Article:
The Prime Minister has set out her vision for Brexit at the Conservative Party conference in Birmingham, hinting at possible changes to food labelling laws.
While emphasising she would not ‘give a running commentary or a blow-by-blow account of the negotiations’ with the EU, she said she wanted Britain to look beyond our continent and to the opportunities in the wider world, acting as ‘the most passionate, most consistent, most convincing advocate for free trade’.
She told delegates that British companies would be given the maximum freedom to trade with European businesses in the single market, but stopped short of saying that the UK would retain its membership.
Last week the Prime Minister conceded it ’may be difficult’ for the UK to stay within the single market. Read more here.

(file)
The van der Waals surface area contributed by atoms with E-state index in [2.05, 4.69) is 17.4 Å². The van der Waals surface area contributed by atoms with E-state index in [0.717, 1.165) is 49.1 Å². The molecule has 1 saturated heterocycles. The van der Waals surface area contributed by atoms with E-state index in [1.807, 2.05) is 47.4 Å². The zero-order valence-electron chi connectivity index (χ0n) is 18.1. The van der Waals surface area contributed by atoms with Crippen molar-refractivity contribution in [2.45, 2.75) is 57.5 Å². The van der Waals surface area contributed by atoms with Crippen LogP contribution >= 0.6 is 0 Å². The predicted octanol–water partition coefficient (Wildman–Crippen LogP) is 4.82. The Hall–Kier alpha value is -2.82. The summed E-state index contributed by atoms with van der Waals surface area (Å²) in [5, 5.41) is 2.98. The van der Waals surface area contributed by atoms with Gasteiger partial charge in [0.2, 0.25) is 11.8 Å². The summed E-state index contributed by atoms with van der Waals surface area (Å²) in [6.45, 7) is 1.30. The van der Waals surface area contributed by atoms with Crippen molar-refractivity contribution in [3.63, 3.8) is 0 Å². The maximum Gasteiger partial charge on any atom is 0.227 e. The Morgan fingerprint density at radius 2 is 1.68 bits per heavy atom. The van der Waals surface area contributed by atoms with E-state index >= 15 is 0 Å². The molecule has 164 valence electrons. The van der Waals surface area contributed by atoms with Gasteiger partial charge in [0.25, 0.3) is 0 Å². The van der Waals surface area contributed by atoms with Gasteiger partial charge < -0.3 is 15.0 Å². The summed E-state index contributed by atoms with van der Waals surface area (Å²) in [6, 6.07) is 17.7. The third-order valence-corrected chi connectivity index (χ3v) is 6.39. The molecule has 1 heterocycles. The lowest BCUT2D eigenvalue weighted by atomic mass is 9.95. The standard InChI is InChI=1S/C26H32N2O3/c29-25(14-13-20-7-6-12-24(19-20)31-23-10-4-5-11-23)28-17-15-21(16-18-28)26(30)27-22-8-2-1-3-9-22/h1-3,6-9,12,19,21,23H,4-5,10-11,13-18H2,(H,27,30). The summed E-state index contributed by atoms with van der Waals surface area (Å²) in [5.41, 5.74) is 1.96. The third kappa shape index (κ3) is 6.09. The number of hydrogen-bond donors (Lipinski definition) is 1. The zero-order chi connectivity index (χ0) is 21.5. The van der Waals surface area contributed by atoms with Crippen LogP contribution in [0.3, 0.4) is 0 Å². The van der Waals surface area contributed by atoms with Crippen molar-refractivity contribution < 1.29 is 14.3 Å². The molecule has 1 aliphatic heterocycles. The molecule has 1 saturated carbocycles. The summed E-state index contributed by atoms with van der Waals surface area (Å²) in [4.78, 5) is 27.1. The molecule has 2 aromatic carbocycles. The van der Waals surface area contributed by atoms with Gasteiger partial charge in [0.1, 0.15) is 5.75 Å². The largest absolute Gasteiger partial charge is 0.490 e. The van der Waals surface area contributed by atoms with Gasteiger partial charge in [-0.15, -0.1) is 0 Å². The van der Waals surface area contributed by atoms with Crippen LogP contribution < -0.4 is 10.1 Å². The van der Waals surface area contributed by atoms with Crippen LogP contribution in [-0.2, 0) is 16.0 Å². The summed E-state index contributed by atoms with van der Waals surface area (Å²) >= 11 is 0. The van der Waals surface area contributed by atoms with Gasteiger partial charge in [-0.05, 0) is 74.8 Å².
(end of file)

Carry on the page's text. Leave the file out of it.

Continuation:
Sovereignty was a key theme of the speech, and Mrs May name-checked food labelling as one issue which Britain would now have the freedom to make its own decisions on.
This could be good news for the dairy sector, as the European Commission has been reluctant to allow dairy products to be labelled with their country of origin.
George Eustice, the UK’s Food and Farming Minister, has been pushing for change on this in EU negotiations and the UK Government has been a consistent supporter of country of origin labelling, with mandatory labelling now on poultry, pigs, lamb and beef.
The speech also touched on the controversial issue of devolution. While the Prime Minister promised to ‘consult and work with the devolved administrations for Scotland, Wales and Northern Ireland’, she said the job of negotiating with the EU was the UK Government’s.
This did not go down well with Nicola Sturgeon, who tweeted: “PM going out of her way to say Scotland’s voice and interests don’t matter. Strange approach from someone who wants to keep the UK together."